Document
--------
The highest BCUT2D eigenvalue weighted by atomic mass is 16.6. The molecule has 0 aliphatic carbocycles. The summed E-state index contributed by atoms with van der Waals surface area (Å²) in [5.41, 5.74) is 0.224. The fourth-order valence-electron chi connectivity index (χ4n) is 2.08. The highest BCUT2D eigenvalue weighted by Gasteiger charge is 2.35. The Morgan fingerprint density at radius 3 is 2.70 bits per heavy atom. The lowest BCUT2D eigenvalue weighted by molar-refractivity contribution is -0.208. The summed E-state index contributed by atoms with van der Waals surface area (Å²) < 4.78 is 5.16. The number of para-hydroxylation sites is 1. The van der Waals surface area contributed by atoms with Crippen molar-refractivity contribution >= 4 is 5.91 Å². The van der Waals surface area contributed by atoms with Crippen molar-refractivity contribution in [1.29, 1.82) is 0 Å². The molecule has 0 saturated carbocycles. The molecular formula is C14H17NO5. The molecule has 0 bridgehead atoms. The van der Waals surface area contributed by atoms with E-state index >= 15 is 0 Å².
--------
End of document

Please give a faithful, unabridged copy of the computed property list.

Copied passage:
The highest BCUT2D eigenvalue weighted by atomic mass is 16.6. The molecule has 0 aliphatic carbocycles. The summed E-state index contributed by atoms with van der Waals surface area (Å²) in [5.41, 5.74) is 0.224. The fourth-order valence-electron chi connectivity index (χ4n) is 2.08. The highest BCUT2D eigenvalue weighted by Gasteiger charge is 2.35. The Morgan fingerprint density at radius 3 is 2.70 bits per heavy atom. The lowest BCUT2D eigenvalue weighted by molar-refractivity contribution is -0.208. The summed E-state index contributed by atoms with van der Waals surface area (Å²) < 4.78 is 5.16. The number of para-hydroxylation sites is 1. The van der Waals surface area contributed by atoms with Crippen molar-refractivity contribution >= 4 is 5.91 Å². The van der Waals surface area contributed by atoms with Crippen molar-refractivity contribution in [1.29, 1.82) is 0 Å². The molecule has 0 saturated carbocycles. The molecular formula is C14H17NO5. The molecule has 0 bridgehead atoms. The van der Waals surface area contributed by atoms with E-state index >= 15 is 0 Å².